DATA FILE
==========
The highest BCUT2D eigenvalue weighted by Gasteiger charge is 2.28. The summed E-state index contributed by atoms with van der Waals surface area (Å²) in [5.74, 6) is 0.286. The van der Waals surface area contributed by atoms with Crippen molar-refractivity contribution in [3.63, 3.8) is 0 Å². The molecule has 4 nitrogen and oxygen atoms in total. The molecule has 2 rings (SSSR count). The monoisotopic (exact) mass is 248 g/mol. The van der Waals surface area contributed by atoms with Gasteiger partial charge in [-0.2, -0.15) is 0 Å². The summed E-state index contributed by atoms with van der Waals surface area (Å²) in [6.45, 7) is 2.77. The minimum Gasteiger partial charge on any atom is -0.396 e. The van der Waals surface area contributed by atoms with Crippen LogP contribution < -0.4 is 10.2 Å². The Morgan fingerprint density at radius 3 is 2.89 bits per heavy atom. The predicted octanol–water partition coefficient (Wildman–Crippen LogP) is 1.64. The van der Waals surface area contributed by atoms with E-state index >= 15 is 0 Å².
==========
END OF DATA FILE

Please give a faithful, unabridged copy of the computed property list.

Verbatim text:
The highest BCUT2D eigenvalue weighted by Gasteiger charge is 2.28. The summed E-state index contributed by atoms with van der Waals surface area (Å²) in [5.74, 6) is 0.286. The van der Waals surface area contributed by atoms with Crippen molar-refractivity contribution in [3.63, 3.8) is 0 Å². The molecule has 4 nitrogen and oxygen atoms in total. The molecule has 2 rings (SSSR count). The monoisotopic (exact) mass is 248 g/mol. The van der Waals surface area contributed by atoms with Gasteiger partial charge in [-0.2, -0.15) is 0 Å². The summed E-state index contributed by atoms with van der Waals surface area (Å²) in [6.45, 7) is 2.77. The minimum Gasteiger partial charge on any atom is -0.396 e. The van der Waals surface area contributed by atoms with Crippen LogP contribution < -0.4 is 10.2 Å². The Morgan fingerprint density at radius 3 is 2.89 bits per heavy atom. The predicted octanol–water partition coefficient (Wildman–Crippen LogP) is 1.64. The van der Waals surface area contributed by atoms with E-state index >= 15 is 0 Å².